Smith v. Anderson et al

Filing 45

ORDER denying 28 Plaintiff's Motion for Recusal. Denying 5 Plaintiff's Motion for Relief Pursuant to 28 U.S.C. § 292, by Judge Philip A. Brimmer on 11/18/09.(ebs, )

Download PDF
IN THE UNITED STATES DISTRICT COURT FOR THE DISTRICT OF COLORADO Judge Philip A. Brimmer Civil Action No. 09-cv-01018-PAB KENNETH L. SMITH, Plaintiff, v. STEPHEN H. ANDERSON, et al., Defendants. ORDER This matter is before me on plaintiff Kenneth L. Smith's motion for relief pursuant to 28 U.S.C. 292 [Docket No. 5] and motion for recusal [Docket No. 28]. Plaintiff's complaint [Docket No. 1] names as defendants a number of judges of the Tenth Circuit Court of Appeals and this District. Plaintiff's complaint also names as a defendant "Judge Doe 21," whom he describes as "the judge expected to preside over any proceedings ordered by this Court in the event of [Chief] Judge Daniel's likely recusal." Complaint 30. Review of other allegations included in the Complaint and various other papers filed by plaintiff suggests that Mr. Smith named "Judge Doe 21" to trigger the recusal of the judge to whom this matter is assigned. See, e.g., Compl. at 26, 136-42 & 41-42, 196-97 (describing his efforts to seek recusal of the presiding judge in a prior case on grounds that, if accepted, would have required recusal of any judge in this circuit); Pl.'s Mot. for Relief Pursuant to 28 U.S.C. 292 ("Pl.'s 292 Mot.") (seeking assignment of the case to a judge from outside the Tenth Circuit). Now that the case has been assigned to me, plaintiff argues in his motion that I must recuse myself. Section 455(a) of Title 28 of the United States Code states that a judge must recuse himself "in any proceeding in which his impartiality might reasonably be questioned." Section 455(b)(5)(i) states that a federal judge shall disqualify himself in circumstances where he is a party to the proceeding in question. Contrary to plaintiff's request, section 455 does not require recusal in this case. Section 455 must be read in light of a judge's "duty to sit" on cases filed with the court. Switzer v. Berry, 198 F.3d 1255, 1257 (10th Cir. 2000). Moreover, under the "`rule of necessity,' a judge is qualified to decide a case even if he or she would normally be impeded from doing so, when `the case cannot be heard otherwise.'" Id. at 1258 (quoting United States v. Will, 449 U.S. 200, 213 (1980)). Plaintiff's naming of "Judge Doe 21" as the "judge expected to preside over any proceedings ordered by this Court in the event of Judge Daniel's likely recusal" has the effect of naming as a defendant any district judge assigned to this case. Under these circumstances, "Judge Doe 21," the judge assigned to hear this case, has no duty to recuse himself. In light of this ruling, plaintiff's motion for relief pursuant to 28 U.S.C. 292 [Docket No. 5], which seeks reassignment of this case to a judge outside the Tenth Circuit, is also denied. Therefore, it is ORDERED that plaintiff's motion for recusal [Docket No. 28] is DENIED. In light of the foregoing, it is further ORDERED that plaintiff's motion for relief pursuant to 28 U.S.C. 292 [Docket No. 5] is DENIED. 2 DATED November 18, 2009. BY THE COURT: s/Philip A. Brimmer PHILIP A. BRIMMER United States District Judge 3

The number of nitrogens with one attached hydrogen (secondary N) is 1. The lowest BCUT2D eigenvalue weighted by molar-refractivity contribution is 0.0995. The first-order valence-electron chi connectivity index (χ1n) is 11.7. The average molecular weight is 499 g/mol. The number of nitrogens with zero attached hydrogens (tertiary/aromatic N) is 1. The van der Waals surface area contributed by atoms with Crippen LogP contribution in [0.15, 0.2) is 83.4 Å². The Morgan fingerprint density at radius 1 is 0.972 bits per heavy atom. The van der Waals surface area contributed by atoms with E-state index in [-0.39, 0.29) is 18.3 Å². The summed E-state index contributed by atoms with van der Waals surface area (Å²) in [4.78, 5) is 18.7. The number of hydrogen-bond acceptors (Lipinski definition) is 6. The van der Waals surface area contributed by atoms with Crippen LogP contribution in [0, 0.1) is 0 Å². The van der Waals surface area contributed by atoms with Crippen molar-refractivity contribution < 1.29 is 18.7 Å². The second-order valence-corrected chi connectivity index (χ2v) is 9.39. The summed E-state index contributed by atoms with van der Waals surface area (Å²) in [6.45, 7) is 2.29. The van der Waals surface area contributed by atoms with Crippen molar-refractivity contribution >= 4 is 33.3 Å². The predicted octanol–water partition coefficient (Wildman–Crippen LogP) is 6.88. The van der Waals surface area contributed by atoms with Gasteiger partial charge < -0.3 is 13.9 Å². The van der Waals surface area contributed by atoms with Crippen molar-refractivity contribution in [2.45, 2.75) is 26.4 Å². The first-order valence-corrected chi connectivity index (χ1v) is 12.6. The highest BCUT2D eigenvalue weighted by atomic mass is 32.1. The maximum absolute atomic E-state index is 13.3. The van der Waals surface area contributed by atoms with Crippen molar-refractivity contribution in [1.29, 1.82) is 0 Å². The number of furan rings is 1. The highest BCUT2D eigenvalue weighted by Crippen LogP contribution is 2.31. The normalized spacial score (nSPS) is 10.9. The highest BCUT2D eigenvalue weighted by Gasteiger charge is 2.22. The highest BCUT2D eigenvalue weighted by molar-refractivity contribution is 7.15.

Disclaimer: Justia Dockets & Filings provides public litigation records from the federal appellate and district courts. These filings and docket sheets should not be considered findings of fact or liability, nor do they necessarily reflect the view of Justia.


Why Is My Information Online?